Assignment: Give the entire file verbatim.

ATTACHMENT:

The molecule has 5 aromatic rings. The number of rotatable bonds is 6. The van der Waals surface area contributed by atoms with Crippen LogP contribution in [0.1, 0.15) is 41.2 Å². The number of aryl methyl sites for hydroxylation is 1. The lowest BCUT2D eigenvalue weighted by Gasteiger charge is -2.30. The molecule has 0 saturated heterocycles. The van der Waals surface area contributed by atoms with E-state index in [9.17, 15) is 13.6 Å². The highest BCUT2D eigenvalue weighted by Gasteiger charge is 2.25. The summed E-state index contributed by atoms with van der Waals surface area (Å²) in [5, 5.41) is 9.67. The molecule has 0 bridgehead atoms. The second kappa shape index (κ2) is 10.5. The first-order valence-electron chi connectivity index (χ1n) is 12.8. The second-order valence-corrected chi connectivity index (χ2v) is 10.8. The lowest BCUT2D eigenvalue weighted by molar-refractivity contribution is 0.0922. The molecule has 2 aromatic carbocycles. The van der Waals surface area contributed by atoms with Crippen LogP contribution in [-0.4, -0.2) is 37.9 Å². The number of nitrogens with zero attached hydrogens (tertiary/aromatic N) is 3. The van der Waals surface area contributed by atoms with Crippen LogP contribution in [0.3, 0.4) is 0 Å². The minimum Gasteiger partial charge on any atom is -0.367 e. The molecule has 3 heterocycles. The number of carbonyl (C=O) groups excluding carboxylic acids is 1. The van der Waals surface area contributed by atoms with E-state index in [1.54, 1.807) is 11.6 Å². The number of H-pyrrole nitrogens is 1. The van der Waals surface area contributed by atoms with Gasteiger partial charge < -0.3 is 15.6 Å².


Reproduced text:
The molecule has 5 aromatic rings. The number of rotatable bonds is 6. The van der Waals surface area contributed by atoms with Crippen LogP contribution in [0.1, 0.15) is 41.2 Å². The number of aryl methyl sites for hydroxylation is 1. The lowest BCUT2D eigenvalue weighted by Gasteiger charge is -2.30. The molecule has 0 saturated heterocycles. The van der Waals surface area contributed by atoms with E-state index in [9.17, 15) is 13.6 Å². The highest BCUT2D eigenvalue weighted by Gasteiger charge is 2.25. The summed E-state index contributed by atoms with van der Waals surface area (Å²) in [5, 5.41) is 9.67. The molecule has 0 bridgehead atoms. The second kappa shape index (κ2) is 10.5. The first-order valence-electron chi connectivity index (χ1n) is 12.8. The second-order valence-corrected chi connectivity index (χ2v) is 10.8. The lowest BCUT2D eigenvalue weighted by molar-refractivity contribution is 0.0922. The molecule has 2 aromatic carbocycles. The van der Waals surface area contributed by atoms with Crippen LogP contribution in [-0.4, -0.2) is 37.9 Å². The number of nitrogens with zero attached hydrogens (tertiary/aromatic N) is 3. The van der Waals surface area contributed by atoms with Crippen LogP contribution in [0.3, 0.4) is 0 Å². The minimum Gasteiger partial charge on any atom is -0.367 e. The molecule has 3 heterocycles. The number of carbonyl (C=O) groups excluding carboxylic acids is 1. The van der Waals surface area contributed by atoms with E-state index in [1.54, 1.807) is 11.6 Å². The number of H-pyrrole nitrogens is 1. The van der Waals surface area contributed by atoms with Gasteiger partial charge < -0.3 is 15.6 Å².